books · cultural differences · language · literature · novels · writing

Are novels less joyful and more scary? A scientific study seems to think so

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Some of my books – packed with emotion and proud of it

Why do people read novels?  Surely one of the main reasons – and I know it is for me – is to be swept up in the characters’ emotions.

Now a study by three British universities (Bristol, Durham and Sheffield) has thrown up an incredible fact: books are exactly 14% less emotional in content today than they were at the end of the 19th century.  How can this be?

And how on earth did they prove this?  Well, the scientists did a word search on five milllion digitised Google books – which apparently is an incredible 4% of all the books ever published in human history.  The main emotive words they were looking for were:  anger, joy, sadness, surprise, fear and disgust.

This is what else they found:

1.  There are distinct periods of “happy” and “sad” corresponding to historical events.  The emotional language used in books published during the second world war is pretty negative (no suprise there), and the same goes for American books published during the depression.  In the 1920s and 1960s, the mood was positive.  I can understand this.  I always thought the 20s or the 60s would be great times to be young and just starting out in life – swinging times, jazz, peace and love!  Woody Allen has his heart set on returning to the twenties in the film Midnight in Paris, and I can totally understand.
2.  The second interesting result is that since the seventies there has been an increase in fear associated language.  When I look at the type of books that become best-sellers nowadays, I can see this: things like The Da Vinci Code, or The Hunger Games, or any of Stephen King’s.  What I don’t get is why we are nowadays so hungry to be terrified!  It’s a shame the study hasn’t gone into the reasons why, just the actual facts, but apparently there may be another study to help explain the findings.  That would be brilliant.

romance, romance novels, helena fairfax, books, reading
Cushion cover available on Amazon

3.  The third interesting result, and one that I find fascinating, is that up until the 60s there wasn’t much difference in emotional language between the British and Americans.  If anything, the British were slightly more “emotional”.  Nowadays, guess what?  Yes, you guessed it – we British, with our renowned stiff upper lip and our celebrated reserve use far less emotional language in our books that the Americans.

Again, sadly the study doesn’t explain why, but the guesswork is that during the sixties America was in its greatest period of economic prosperity of the century.  Us poor Brits, on the other hand, had only just got out of post-war rationing.  There were still bomb craters on London’s streets and people living in pre-fabs (pre-fabricated structures, quickly thrown up to house people during the housing shortage caused by bombing).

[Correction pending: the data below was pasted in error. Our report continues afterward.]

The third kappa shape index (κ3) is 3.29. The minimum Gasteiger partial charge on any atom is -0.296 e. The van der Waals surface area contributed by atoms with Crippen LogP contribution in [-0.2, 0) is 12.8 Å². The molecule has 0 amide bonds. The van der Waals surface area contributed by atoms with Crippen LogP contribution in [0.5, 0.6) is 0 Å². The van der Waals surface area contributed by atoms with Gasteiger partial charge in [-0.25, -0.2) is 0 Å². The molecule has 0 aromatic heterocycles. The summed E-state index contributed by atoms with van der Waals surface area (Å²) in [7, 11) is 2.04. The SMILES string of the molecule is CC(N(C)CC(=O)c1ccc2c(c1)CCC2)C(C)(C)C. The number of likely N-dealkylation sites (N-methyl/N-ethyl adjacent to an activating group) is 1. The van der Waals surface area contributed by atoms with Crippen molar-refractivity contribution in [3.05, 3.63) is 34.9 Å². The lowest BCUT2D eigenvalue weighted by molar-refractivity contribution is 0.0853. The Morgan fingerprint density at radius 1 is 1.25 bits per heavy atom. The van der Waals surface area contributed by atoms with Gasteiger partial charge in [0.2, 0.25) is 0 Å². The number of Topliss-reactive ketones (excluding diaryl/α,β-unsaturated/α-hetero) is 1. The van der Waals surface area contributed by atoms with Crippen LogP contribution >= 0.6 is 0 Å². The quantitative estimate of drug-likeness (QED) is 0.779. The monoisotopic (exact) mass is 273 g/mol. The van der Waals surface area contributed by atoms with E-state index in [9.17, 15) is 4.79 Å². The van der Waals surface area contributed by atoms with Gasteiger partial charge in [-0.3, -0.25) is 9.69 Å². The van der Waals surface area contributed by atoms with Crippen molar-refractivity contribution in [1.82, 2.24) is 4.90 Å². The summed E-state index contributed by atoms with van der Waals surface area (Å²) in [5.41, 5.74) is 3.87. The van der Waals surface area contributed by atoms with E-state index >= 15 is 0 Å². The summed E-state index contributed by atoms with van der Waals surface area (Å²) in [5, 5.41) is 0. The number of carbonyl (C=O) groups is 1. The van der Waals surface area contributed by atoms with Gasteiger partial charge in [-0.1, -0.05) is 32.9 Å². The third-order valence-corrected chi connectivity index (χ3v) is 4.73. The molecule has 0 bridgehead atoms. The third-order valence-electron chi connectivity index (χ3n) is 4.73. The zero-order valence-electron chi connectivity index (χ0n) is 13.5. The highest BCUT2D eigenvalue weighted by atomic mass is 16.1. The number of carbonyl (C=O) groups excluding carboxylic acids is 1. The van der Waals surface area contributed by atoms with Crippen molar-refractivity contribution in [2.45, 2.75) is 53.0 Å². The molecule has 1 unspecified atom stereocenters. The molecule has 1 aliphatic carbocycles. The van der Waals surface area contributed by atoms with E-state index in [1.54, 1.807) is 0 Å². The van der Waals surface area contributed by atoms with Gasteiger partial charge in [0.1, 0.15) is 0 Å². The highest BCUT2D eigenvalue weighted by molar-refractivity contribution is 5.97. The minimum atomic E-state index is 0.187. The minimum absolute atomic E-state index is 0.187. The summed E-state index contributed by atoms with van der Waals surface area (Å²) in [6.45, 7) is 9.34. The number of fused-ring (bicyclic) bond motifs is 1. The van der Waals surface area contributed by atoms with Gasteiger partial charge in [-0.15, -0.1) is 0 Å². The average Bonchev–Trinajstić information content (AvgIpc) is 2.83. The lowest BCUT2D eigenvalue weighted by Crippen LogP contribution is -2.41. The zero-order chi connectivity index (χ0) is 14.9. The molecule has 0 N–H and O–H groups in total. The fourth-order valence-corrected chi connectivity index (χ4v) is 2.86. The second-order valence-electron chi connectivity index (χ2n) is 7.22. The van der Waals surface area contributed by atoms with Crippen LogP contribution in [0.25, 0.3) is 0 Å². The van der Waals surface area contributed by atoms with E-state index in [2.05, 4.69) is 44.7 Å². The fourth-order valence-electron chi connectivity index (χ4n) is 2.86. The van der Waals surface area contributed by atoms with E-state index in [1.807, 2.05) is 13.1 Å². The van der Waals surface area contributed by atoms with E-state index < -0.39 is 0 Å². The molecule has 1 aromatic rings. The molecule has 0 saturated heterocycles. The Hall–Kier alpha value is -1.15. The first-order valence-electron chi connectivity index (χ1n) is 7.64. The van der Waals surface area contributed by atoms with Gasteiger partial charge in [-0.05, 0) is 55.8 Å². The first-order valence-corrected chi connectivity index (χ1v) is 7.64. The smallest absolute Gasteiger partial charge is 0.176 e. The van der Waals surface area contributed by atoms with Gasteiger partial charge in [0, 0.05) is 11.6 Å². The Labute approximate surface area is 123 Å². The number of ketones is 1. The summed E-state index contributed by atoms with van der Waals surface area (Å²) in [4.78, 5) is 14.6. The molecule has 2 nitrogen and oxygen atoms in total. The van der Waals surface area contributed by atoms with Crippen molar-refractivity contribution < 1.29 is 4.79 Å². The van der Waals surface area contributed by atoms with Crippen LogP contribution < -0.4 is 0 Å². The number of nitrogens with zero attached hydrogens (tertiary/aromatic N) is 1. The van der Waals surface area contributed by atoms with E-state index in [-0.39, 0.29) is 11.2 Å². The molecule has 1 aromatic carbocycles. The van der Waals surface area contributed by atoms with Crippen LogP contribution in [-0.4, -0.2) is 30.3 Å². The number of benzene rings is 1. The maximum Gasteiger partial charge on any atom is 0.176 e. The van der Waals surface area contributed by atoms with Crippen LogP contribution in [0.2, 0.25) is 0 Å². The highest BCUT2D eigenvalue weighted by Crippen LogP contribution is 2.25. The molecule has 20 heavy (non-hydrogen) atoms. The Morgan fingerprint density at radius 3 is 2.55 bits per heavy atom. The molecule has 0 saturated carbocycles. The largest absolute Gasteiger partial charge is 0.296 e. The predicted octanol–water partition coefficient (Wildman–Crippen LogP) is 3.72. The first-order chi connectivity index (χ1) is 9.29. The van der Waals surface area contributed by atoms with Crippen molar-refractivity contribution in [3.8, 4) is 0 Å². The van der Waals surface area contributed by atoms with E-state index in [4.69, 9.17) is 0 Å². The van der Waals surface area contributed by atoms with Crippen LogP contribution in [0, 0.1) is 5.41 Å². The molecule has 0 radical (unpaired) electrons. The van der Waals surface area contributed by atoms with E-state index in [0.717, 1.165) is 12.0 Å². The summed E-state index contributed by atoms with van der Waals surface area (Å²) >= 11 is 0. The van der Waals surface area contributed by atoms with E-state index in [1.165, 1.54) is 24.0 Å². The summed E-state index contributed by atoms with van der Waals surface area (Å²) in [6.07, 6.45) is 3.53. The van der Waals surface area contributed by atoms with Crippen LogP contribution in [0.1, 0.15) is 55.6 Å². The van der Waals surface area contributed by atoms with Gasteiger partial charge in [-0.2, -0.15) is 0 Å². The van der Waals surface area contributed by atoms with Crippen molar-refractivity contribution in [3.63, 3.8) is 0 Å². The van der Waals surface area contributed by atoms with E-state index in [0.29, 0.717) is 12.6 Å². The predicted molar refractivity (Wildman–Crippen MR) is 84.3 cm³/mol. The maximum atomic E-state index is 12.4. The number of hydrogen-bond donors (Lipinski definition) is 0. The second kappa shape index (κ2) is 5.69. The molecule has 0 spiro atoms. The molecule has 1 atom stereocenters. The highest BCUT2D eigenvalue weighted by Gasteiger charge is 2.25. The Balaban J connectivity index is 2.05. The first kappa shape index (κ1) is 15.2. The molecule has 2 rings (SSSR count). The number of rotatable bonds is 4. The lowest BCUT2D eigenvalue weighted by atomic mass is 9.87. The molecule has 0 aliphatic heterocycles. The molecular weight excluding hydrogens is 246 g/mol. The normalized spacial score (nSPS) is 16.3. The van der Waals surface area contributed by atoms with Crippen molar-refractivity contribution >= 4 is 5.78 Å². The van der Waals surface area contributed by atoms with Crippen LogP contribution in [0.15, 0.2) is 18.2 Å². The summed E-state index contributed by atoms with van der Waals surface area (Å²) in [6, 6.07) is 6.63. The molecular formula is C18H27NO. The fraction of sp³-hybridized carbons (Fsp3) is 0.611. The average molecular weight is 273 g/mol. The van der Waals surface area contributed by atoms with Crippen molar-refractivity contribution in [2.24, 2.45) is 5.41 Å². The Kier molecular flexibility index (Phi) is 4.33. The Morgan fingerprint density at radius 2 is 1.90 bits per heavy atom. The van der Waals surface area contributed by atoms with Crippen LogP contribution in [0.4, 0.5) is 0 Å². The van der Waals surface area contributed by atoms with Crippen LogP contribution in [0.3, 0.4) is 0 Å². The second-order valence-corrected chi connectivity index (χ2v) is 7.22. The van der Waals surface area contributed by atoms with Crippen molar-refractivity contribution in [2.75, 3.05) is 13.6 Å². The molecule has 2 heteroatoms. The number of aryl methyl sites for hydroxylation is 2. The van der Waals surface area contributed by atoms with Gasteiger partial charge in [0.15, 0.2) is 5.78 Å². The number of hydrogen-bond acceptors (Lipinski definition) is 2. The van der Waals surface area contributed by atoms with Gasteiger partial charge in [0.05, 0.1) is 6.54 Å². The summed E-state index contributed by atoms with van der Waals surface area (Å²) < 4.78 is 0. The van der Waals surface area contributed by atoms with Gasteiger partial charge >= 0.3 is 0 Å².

I had a think about whether I’ve noticed this UK/US trend in books or not, and I suppose in a way – yes.  Think of the taciturn James Bond, for example, or Smiley in Tinker, Tailor, Soldier, Spy, and compare it to the emotional roller-coaster which is Homeland.

The decrease in emotional language isn’t something I’ve noticed when reading romance novels, though, whether British or American, and Jilly Cooper gives a great quote in this Daily Mail article:

‘People are unsure how to express emotions now. They think it is a bit wet going over the top, and maybe people fear ridicule. There is certainly less conviction and passion in modern books.

‘My books are very full of joy, they are like a knickerbocker glory of love.’

I like the idea of a knickerbocker glory of love.  Romance novels are full of joy, in my experience, and that’s what I love about them.

(And talking about British reserve, in the book I’m writing at the moment the hero is British.  At the beginning of the book the heroine, Katerina, says of him he’s ‘so full of reserve they could stuff him and put him in the British Museum‘.  Of course by the end of my book, she’ll find there’s a lot more beneath the stiff upper lip :) )

So, books are getting more scary and less joyful.  And do you know what’s even more scary?  One of the scientists, Dr Acerbi, concluded at the end of the study: ‘Interdisciplinary studies such as this can detect clear patterns by looking at an unprecedented amount of data, such as tweets, Google trends, blogs, or, in our case, digitised books, that are freely available to everyone interested in them.’

So, everything we ever write online – every throwaway tweet or casual Facebook update – can now be analysed and picked over by men in white coats in a lab.  Now that IS scary.

What do you think to the findings of this research?  Are British books and films lacking in emotion?  Why do we love scary books and films so much?  If you have any comments, please let me know – I’d love to hear from you!

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